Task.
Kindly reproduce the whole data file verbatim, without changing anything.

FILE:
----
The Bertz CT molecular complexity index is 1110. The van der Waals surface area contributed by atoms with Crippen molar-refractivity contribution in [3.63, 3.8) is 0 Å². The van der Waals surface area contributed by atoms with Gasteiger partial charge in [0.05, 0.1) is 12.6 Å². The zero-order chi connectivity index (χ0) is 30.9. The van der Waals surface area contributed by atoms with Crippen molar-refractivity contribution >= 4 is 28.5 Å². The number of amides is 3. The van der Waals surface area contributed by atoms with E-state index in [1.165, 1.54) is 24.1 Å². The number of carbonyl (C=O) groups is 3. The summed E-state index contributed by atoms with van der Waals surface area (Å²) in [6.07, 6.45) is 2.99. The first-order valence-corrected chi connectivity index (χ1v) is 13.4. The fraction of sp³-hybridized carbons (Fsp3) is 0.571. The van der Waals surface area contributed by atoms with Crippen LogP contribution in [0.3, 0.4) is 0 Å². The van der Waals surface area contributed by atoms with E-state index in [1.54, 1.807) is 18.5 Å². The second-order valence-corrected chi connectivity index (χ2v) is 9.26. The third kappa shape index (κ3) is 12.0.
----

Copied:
The Bertz CT molecular complexity index is 1110. The van der Waals surface area contributed by atoms with Crippen molar-refractivity contribution in [3.63, 3.8) is 0 Å². The van der Waals surface area contributed by atoms with Gasteiger partial charge in [0.05, 0.1) is 12.6 Å². The zero-order chi connectivity index (χ0) is 30.9. The van der Waals surface area contributed by atoms with Crippen molar-refractivity contribution >= 4 is 28.5 Å². The number of amides is 3. The van der Waals surface area contributed by atoms with E-state index in [1.165, 1.54) is 24.1 Å². The number of carbonyl (C=O) groups is 3. The summed E-state index contributed by atoms with van der Waals surface area (Å²) in [6.07, 6.45) is 2.99. The first-order valence-corrected chi connectivity index (χ1v) is 13.4. The fraction of sp³-hybridized carbons (Fsp3) is 0.571. The van der Waals surface area contributed by atoms with Crippen LogP contribution in [0.3, 0.4) is 0 Å². The van der Waals surface area contributed by atoms with E-state index in [1.54, 1.807) is 18.5 Å². The second-order valence-corrected chi connectivity index (χ2v) is 9.26. The third kappa shape index (κ3) is 12.0.